I: Sept. 12 / Lecture notes, plus relevant textbook pages, / (Chapters 1-4, pp. 1-142) handouts and films.

 

II: Oct. 3 / Lecture notes, plus relevant textbook pages, / (Chapters 5-7, pp. 144-243) handouts, films and the Constitution.

 

III: Oct. 24 / Lecture notes, plus relevant textbook pages (Chapter 9, pp. 282-310)

 

IV: Nov. 14 / Lecture notes, plus relevant textbook pages, / (Chapters 10-15, pp. 312-480) handouts and films.

 

Final: TBA / Lecture notes, plus relevant textbook pages / (Chapters 16-22, pp. 481-720) handouts, films, and Strangers in the Land.

 

[ALL TESTS, INCLUDING THE FINAL, ARE NONCOMPREHENSIVE.]

 

NOTE: A sample test will be distributed with this syllabus. It will familiarize the student with the instructorÝs method of testing. RETESTS ARE PERMITTED FOR ALL FAILED EXAMS, EXCEPT FOR THE FINAL. Maximum grade on all Retakes is "C".


II. EVALUATION PROCEDURE

NOTE: (The instructor reserves the right to curve when necessary.)

WRITTEN ASSIGNMENT

A historical research paper of a minimum of five (5) typewritten, double-spaced pages on an assigned topic is worth 20% of your final grade. (Consult list of topics on attached sheet.) The essay should be in proper academic form; it should NOT be a mere compilation of information but a thoughtful interpretation of an historical event, person or period. It should contain an introduction and conclusion and be supported by documentation in the form of endnotes and a bibliography. Correct spelling, grammar and punctuation are essential.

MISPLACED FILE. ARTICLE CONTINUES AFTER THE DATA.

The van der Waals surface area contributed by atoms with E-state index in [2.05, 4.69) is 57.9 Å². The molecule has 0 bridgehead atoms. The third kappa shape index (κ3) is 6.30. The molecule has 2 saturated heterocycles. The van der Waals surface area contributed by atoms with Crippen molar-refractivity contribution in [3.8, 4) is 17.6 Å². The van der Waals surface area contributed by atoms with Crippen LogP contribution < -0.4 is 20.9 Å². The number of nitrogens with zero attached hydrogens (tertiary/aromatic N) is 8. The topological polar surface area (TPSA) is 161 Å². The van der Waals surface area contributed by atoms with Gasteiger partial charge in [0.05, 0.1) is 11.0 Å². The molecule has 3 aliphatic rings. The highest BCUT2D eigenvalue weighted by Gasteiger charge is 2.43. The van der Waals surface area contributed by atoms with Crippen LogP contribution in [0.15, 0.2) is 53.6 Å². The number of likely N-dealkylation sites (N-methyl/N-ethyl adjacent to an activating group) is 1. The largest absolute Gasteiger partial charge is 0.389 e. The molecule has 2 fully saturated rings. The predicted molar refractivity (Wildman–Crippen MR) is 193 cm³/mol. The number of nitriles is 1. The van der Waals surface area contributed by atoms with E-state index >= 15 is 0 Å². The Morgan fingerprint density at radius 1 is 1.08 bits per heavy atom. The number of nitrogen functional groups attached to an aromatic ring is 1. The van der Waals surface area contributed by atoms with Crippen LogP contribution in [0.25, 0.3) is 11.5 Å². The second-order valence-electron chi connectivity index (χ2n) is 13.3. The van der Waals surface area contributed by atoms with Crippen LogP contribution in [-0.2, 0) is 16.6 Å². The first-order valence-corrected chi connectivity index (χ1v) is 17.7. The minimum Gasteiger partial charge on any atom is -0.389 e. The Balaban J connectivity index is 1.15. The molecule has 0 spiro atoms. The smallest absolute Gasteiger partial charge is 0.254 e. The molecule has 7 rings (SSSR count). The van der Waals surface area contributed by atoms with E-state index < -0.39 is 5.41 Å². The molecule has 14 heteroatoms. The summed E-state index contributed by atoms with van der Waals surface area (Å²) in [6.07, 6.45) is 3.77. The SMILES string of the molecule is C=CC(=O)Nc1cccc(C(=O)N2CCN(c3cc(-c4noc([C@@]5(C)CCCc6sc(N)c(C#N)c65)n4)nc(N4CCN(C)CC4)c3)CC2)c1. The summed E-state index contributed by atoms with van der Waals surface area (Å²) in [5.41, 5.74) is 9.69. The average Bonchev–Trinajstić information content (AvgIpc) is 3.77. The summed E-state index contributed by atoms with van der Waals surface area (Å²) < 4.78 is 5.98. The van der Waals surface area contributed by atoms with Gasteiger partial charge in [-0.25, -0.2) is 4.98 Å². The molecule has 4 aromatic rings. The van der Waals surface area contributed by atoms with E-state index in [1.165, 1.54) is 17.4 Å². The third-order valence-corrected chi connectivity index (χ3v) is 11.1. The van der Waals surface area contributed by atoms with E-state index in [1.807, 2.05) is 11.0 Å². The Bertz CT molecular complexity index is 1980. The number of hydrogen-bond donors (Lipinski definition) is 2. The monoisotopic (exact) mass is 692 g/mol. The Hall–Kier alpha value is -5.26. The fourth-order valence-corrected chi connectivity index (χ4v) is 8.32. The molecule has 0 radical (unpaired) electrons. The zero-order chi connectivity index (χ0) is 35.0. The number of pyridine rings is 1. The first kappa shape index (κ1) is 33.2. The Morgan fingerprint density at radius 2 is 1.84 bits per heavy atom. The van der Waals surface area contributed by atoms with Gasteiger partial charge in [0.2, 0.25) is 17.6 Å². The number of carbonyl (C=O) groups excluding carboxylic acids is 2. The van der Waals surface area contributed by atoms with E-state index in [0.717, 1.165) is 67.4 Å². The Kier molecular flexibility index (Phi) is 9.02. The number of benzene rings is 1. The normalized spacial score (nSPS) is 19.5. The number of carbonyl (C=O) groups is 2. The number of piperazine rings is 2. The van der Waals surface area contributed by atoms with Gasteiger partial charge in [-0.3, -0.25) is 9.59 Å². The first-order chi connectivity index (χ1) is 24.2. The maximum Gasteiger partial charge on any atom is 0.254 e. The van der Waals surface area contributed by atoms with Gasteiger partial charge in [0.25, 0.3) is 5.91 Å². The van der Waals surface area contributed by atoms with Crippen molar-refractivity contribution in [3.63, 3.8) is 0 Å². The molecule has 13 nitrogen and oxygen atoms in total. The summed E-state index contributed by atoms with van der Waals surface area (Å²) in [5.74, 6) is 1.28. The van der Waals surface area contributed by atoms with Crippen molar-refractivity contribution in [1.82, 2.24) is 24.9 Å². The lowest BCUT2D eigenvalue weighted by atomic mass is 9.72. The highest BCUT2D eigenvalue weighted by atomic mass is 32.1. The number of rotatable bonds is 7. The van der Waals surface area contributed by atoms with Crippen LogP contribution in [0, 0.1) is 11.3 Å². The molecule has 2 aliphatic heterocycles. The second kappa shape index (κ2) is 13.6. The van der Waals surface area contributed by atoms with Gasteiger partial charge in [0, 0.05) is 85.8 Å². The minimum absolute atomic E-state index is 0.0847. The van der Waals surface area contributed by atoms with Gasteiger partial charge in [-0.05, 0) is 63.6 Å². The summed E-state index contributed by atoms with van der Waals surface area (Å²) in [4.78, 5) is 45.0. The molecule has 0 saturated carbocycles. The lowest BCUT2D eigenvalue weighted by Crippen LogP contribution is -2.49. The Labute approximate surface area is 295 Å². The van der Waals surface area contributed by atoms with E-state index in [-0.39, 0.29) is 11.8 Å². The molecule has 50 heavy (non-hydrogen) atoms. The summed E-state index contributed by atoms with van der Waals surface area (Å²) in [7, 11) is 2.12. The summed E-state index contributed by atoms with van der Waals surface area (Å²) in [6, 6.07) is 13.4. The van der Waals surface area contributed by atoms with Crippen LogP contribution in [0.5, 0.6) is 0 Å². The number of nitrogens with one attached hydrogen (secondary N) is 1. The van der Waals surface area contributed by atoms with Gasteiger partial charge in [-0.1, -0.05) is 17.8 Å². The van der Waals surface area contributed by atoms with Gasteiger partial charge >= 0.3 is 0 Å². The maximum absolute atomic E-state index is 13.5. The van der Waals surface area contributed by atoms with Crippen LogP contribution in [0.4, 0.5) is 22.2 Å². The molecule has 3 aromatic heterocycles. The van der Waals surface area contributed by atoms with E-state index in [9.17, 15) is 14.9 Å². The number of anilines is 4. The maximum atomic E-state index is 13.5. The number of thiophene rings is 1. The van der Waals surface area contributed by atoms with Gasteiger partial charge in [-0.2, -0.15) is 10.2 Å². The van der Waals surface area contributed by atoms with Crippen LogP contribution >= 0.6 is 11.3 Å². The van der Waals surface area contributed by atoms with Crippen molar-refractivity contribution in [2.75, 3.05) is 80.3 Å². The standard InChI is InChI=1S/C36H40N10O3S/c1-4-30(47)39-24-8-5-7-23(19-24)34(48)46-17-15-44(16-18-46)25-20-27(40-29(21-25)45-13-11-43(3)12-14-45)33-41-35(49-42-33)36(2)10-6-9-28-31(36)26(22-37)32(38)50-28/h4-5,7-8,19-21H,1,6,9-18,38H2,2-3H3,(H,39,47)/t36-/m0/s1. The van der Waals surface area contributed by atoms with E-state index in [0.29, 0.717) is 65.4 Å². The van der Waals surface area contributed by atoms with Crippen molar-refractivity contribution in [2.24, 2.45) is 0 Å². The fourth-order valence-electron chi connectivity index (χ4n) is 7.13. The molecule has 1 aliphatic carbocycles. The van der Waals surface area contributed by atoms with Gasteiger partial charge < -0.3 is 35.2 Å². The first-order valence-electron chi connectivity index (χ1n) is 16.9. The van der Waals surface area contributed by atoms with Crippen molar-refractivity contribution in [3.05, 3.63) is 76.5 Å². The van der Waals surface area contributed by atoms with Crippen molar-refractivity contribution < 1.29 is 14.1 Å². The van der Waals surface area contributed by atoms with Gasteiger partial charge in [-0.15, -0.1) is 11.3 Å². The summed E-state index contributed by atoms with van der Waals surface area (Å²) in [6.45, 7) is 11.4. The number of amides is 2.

SELECTION DATE: MONDAY, SEPTEMBER 15, 1997.

DUE DATE: MONDAY, NOVEMBER 17, 1997.

 

NOTE: A PENALTY OF ONE POINT WILL BE ASSESSED FOR EACH DAY'S LATENESS.


GRADE COMPUTATION

A=90
B+=88
B=85
C+=83
C=75
D=70
F=Below 70

 


CLASSROOM ACTIVITIES

Lecture

Films

Written Reports

Oral Presentations

Independent Research Assignments

 

 

CLASS FORMAT

To understand the background of the lectures and to participate intelligently in the discussions which will be part of each class period, it is absolutely essential that you READ the assignment before coming to class. I will not REPEAT what is in the textbook. I will use it as a starting point to probe deeper into each of the designated topics.